Of a Lost Summer by Cyriel Buysse
Of a Lost Summer is a travelogue by the Flemish writer Cyriel Buysse that documents the Western Front in France and Belgium, where he also visited the destructed towns in West Flanders where he was born. During the war, the beloved Dutch speaking writer Buysse lived in exile in the Netherlands until 1916 when the Belgian government sent him to the front. He made his way from the Dutch harbour town Flushing to London, Le Havre, Paris, the French front, and finally to non-occupied Belgium in West Flanders. He published his impressions of encounters with the British and the Belgians and of seeing the graves of colonial soldiers in the Dutch newspaper Haagsche Post [Post of The Hague]. These were eventually compiled in Of a Lost Summer in 1917. To read a selection of original fragments and the English translation (forthcoming), please click on the sources above.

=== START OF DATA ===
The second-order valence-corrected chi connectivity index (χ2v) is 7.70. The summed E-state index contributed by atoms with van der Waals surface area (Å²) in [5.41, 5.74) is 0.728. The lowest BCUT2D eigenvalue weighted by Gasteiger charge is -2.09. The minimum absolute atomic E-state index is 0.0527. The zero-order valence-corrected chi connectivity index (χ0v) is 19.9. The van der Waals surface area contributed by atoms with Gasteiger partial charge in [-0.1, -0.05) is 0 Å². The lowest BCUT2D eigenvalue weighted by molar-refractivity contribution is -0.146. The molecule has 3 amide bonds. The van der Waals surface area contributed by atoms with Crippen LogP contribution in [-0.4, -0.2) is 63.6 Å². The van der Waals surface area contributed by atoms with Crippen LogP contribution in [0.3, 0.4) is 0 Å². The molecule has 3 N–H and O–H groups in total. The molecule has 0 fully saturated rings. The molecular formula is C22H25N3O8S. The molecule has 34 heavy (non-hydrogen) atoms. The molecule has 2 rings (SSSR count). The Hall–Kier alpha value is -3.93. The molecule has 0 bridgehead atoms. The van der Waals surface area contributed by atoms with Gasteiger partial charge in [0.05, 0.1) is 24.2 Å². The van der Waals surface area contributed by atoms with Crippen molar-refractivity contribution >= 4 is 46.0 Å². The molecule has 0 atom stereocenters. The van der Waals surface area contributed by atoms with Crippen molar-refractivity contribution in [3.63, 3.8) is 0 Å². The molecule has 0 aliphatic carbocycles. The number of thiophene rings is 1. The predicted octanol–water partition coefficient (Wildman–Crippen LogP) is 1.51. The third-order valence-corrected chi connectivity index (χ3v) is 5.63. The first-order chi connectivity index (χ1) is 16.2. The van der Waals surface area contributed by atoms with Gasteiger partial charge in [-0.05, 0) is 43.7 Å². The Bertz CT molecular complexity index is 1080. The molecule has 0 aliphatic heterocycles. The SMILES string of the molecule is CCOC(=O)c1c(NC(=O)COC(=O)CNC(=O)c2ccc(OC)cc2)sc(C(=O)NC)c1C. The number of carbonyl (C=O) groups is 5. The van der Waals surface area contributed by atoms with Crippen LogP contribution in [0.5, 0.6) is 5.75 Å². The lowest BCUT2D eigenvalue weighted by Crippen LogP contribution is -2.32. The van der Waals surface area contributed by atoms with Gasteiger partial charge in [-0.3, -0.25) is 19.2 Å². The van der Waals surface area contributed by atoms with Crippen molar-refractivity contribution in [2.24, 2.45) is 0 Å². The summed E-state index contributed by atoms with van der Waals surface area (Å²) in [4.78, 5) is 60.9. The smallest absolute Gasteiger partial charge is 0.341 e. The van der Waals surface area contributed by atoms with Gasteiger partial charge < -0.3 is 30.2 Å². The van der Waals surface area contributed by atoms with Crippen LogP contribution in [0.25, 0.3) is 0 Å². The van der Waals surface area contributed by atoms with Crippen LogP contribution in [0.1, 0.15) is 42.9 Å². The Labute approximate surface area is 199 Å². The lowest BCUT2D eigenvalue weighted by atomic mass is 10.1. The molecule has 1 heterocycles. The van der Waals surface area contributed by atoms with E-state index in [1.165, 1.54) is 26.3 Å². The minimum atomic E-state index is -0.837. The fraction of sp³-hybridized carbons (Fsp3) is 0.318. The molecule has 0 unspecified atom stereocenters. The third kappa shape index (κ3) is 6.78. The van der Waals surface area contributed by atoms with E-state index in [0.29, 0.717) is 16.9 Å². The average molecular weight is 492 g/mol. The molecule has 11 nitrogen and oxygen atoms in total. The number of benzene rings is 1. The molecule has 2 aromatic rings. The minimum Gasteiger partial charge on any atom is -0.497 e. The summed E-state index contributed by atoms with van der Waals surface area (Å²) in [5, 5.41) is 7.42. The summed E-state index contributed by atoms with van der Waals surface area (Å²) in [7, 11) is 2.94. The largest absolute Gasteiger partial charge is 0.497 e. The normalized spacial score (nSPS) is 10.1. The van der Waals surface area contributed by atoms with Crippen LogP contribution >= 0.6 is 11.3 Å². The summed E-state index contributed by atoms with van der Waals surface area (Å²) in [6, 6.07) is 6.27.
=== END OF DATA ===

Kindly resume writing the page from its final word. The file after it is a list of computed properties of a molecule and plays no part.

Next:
It was commonplace for belligerent nations to send journalists and writers on official missions to the front, in order to compile reports on the condition, activities, and heroism of their armies. These reports were used to connect the home front and the neutral countries to (their interpretation of) the realities of war. Of a Lost Summer was the product of such a Belgian-sponsored mission. During the war, as a moderate pro-Flemish writer, Buysse positioned himself unequivocally as pro-Belgian and anti-German and he condemned all forms of Flemish cooperation with the German occupying forces. In the first extract, Buysse describes his boat trip to England, where he sat amongst a variety of allied soldiers - Russians, French, and Flemish - who had escaped German POW camps. Observing their profound silence, Buysse placed emphasis on the overwhelming feeling of estrangement experienced by soldiers from diverse nations forced to meet each other on the battlefield. He described the loneliness of thousands of soldiers, isolated in their own language. In the second extract, Buysse promoted the official British-Belgian initiative 'The Book of the Soldier' that involved collecting money to send books to Belgian soldiers at the front. Glancing through the book requests from the Belgian soldiers, it became clear to him that the war was bringing Dutch-speaking and French-speaking Belgians closer together, despite the obvious obstacles to overcome. He noted that many Flemish soldiers wanted to read novels in French and that many French-speaking Belgians were willing to learn Dutch. At the same time, he disapproved of all foreign judgement, particularly from the Dutch, of the 'Belgian question', something that he considered to be an internal Belgian matter. In the third extract, we find Buysse in wartime Paris, where he contrasted his pre-war biases on the city, a place he supposed to be full of frivolity and decadence, with his wartime experiences. He considered Paris at war to be the capital of 'the real French nation', compared with the 'cosmopolitan city of strangers' that it had been before the war. The only merrymakers there were apparently neutrals. In the fourth extract, Buysse entered non-occupied Belgium, in West Flanders, where he was born. On this very familiar soil, he visited a military cemetery where he discovered in amongst the graves of Flemish, Walloon, and French soldiers, the 'exotic' graves of Moroccan and Algerian soldiers. Observing these graves side by side, he reflected once more on the feelings of estrangement and the incapacity to communicate that must have dominated encounters between the 'white' and 'blond' Flemish boys and these 'brown' soldiers. He ends the section with the following thoughts: ‘Later, if it is all over, Belgian and French wives will come and pray for their fallen men and sons at the tombs decorated with fresh flowers. But who will kneel down at the deserted grave of Mohammed or of Ibrahim, in Flemish soil?’. Here, Buysse rather accurately and poignantly refers to the amnesia that has dominated war memories about colonial soldiers for a long time. In the fifth extract, Buysse described the horror of finding several small Flemish villages destroyed. He focused on the contrast between the silence of the green landscape and the singing larks and the horror of the events of war that took place on Belgian soil. Referring to the fact that Belgium was an everlasting battlefield for international conflicts, he expressed his hope that this war would be the last ordeal.